The film industry has the Oscars and musicians are honored by the Grammys. Public health’s big event is coming up: National Public Health Week (NPHW), which began Monday and runs through Sunday.
Of course, NPHW is not so much about giving ourselves a pat on the back as much as highlighting the work done by Monongalia County Health Department and all the other public health organizations in the United States.
That’s pretty easy, because it’s simple to look around and discover ways in which public health has improved the lives of not only Americans, but also people all over the world.
For instance, no case of polio has originated in the U.S. since 1979. In the 1950s, people who got the disease sometimes experienced paralysis or had to use a cumbersome and life-limiting iron lung to help them breathe. But the polio vaccine has practically eradicated the disease around the world and dramatically reduced the numbers of cases in the places where it still exists.
That’s just one example of how vaccines have saved lives. There are so many diseases that have been eliminated, such as smallpox, or greatly reduced, such as pertussis and diphtheria, because of vaccines. And as we’ve noticed from current measles outbreaks all over the world, once the number of vaccinations go down, the numbers of illness begin to rise again.
Then there is the public water system, which provides treated water at a low cost to most places in the nation. What’s more, it even contains fluoride, which helps protect teeth against cavities.
Enacted nearly 45 years ago, the Safe Water Drinking Act requires the Environmental Protection Agency to set standards for drinking water quality and oversee all states and water suppliers. The U.S. Public Health Service had protected interstate waters and its standards were adopted for the new legislation.
And as situations with drinking water continue to emerge, such as in Flint, Michigan or with the discovery of polyfluoroalkyl substances, a group of chemicals, in systems, public health continues to educate the public, look for answers and solve problems.
Those are just a few examples on the importance of public health, which has been bestowed with the duties of preventing illness, protecting the public and promoting this vital information to people.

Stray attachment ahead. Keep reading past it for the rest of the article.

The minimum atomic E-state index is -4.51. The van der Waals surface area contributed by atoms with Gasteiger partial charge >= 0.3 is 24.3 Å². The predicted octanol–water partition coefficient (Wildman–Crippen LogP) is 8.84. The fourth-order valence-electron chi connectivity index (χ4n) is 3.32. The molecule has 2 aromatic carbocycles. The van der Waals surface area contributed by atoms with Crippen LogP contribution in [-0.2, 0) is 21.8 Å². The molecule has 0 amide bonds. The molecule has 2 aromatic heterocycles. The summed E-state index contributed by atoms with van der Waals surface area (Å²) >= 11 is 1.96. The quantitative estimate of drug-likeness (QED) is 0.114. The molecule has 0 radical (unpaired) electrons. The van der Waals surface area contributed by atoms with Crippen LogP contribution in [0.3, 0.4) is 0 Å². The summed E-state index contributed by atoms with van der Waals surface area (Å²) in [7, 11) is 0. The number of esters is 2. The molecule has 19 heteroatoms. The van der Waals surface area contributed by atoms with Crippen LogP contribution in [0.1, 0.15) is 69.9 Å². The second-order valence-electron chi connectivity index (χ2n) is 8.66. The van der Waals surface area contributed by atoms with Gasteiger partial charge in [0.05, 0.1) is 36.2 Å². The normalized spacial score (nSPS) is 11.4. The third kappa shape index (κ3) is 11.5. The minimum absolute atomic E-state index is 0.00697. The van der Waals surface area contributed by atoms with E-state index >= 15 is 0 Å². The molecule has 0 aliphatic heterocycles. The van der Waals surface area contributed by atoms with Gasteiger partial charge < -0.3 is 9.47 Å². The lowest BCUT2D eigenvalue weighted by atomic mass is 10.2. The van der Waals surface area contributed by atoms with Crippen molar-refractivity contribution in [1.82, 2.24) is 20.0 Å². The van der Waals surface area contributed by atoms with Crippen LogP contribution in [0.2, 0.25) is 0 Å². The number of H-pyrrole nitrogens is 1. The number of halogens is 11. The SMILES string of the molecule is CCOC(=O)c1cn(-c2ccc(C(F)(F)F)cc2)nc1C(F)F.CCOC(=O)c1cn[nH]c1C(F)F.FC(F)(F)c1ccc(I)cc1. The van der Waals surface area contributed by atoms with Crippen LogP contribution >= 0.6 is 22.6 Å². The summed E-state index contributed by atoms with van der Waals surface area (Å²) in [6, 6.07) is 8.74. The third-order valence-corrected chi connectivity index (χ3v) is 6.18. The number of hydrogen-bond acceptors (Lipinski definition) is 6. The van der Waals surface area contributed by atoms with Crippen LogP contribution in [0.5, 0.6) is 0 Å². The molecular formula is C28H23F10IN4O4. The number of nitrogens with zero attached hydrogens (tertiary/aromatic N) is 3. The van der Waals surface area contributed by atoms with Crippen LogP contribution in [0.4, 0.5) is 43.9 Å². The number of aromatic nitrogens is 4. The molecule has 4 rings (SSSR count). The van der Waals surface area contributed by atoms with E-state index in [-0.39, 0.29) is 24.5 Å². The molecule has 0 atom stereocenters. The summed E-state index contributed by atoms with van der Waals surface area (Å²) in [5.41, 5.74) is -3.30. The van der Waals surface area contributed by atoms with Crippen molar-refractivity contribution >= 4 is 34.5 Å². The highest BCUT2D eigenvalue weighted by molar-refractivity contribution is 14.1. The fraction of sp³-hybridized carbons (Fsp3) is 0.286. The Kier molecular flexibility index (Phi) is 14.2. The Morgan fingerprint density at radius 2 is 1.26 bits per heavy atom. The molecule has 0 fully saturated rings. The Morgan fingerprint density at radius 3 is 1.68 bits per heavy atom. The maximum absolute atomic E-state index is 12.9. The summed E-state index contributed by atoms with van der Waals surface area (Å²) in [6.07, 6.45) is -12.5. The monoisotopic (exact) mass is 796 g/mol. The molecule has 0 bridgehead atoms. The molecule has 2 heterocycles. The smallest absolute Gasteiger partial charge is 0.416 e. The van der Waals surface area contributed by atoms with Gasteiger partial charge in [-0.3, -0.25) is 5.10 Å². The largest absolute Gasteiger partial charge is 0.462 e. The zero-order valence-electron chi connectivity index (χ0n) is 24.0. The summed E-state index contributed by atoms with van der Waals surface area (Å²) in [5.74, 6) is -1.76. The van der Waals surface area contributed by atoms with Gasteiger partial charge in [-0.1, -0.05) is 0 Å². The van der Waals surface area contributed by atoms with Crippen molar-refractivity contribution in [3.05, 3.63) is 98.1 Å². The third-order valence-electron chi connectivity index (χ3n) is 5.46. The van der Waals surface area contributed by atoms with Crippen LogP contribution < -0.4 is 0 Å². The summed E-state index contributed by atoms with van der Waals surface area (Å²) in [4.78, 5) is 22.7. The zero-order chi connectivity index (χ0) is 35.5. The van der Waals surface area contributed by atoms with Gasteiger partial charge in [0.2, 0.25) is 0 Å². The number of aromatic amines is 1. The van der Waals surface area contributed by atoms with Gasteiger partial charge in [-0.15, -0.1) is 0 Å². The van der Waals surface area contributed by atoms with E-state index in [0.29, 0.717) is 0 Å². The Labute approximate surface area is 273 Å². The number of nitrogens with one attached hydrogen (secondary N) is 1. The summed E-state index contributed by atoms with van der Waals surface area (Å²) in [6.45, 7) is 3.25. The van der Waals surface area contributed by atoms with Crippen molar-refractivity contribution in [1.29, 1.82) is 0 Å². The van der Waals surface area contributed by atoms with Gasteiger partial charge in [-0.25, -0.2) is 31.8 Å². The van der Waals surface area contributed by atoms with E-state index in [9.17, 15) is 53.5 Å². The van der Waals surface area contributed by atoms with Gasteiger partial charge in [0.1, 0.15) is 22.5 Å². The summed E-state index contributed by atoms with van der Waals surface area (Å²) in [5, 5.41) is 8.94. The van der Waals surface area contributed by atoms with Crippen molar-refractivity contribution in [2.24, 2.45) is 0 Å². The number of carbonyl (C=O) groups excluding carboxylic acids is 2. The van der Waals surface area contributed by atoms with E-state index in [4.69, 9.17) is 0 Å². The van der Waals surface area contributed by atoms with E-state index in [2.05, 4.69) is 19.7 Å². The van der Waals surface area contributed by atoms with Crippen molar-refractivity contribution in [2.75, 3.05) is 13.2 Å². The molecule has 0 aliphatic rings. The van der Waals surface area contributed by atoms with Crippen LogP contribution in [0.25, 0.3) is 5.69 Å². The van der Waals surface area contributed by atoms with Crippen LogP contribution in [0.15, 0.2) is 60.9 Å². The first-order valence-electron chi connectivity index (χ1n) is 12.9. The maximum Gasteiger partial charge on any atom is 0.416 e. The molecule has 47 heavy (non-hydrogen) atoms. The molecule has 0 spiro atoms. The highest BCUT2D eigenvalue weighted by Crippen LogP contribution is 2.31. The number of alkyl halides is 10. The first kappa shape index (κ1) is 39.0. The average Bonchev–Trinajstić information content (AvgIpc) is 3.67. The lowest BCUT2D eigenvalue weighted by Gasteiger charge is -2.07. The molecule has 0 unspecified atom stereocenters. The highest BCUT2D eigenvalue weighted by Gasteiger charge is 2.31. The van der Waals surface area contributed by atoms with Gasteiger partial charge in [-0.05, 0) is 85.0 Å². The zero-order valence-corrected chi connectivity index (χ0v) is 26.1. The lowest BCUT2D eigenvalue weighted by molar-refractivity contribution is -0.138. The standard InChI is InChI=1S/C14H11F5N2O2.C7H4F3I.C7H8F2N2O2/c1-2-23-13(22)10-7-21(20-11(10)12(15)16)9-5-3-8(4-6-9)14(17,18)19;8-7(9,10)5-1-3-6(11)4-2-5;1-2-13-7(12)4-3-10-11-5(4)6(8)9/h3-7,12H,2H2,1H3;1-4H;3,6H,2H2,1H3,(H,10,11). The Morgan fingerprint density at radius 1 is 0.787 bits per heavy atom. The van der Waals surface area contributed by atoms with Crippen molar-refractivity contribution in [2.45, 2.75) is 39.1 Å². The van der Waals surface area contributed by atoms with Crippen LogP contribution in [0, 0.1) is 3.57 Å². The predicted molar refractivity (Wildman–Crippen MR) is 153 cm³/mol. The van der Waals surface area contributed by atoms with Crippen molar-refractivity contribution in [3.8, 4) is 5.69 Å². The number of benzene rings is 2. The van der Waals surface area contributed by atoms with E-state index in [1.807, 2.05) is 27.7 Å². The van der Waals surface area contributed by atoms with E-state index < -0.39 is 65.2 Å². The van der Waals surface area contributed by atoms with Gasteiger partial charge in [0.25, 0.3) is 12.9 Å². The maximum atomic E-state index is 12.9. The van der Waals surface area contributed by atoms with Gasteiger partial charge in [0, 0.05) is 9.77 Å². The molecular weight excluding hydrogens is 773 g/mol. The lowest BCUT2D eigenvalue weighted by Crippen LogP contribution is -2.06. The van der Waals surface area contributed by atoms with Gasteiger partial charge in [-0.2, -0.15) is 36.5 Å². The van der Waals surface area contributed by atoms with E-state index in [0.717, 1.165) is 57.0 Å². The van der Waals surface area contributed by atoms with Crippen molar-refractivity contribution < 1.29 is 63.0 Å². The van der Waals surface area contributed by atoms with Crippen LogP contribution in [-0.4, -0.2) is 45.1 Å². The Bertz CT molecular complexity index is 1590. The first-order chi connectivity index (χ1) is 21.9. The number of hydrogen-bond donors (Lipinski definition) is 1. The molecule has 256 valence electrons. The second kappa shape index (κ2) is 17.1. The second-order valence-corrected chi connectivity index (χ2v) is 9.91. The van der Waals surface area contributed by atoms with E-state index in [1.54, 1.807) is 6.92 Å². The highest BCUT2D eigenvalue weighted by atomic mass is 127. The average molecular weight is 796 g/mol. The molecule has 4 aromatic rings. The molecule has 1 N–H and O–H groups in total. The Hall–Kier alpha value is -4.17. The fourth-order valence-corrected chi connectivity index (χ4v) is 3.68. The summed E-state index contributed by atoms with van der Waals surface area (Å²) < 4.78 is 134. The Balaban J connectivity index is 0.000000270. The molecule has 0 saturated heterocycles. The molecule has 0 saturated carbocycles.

Monongalia County Health Department, which in April is coincidentally celebrating 90 years of helping the community, has five programs to accomplish this mission:
• Environmental Health, which protects the public in many ways, including through training food handlers and the inspections of restaurants, pools, hotels and motels, tattoo studios, farmers markets, food trucks and more. This program also conducts radon tests, an important service in a county that has a high rate of high levels of radon—1 in 5 homes compared to 1 in 15 homes nationally.
• Clinical Services, which provides immunizations for infants, children, teens, adults and travelers—i.e., everybody—as well as free and low-cost birth control, free sexually transmitted disease testing and treatment, and breast and cervical exams for women.
• Special Supplemental Nutrition Program for Women, Infants, and Children (WIC), which provides breastfeeding support to new mothers as well as nutritional education and supplements to pregnant and breastfeeding women and children up to age 5.
• MCHD Dentistry, a full-service dental office where visits can be covered by private insurance, CHIP, Medicaid, a sliding-fee discount, CareCredit financing, and, of course, cash, check or credit card. And, launched last fall, MCHD Smile Express is a mobile unit and crew that travels around North Central West Virginia to provide dental treatment to students and others.
• Threat Preparedness, which holds drills, conducts classes for first responders and community members and helps keep the region safe during crises caused by everything from bad weather to bad people.
MCHD even has a regional epidemiologist on staff to help track diseases such as influenza, hepatitis B and C, food-borne illnesses and more.
We also utilize a website, monchd.org, as well as Facebook, Twitter and now, Instagram, to get our message out. Our social media handle is @wvmchd.
So, to paraphrase the immortal Jerry Maguire—the lead character in an eponymous film that was nominated for some Academy Awards, by the way—help us help you. Follow us on social media and check out all the information available on our website so you don’t miss important news that can impact your health. We’re here to serve.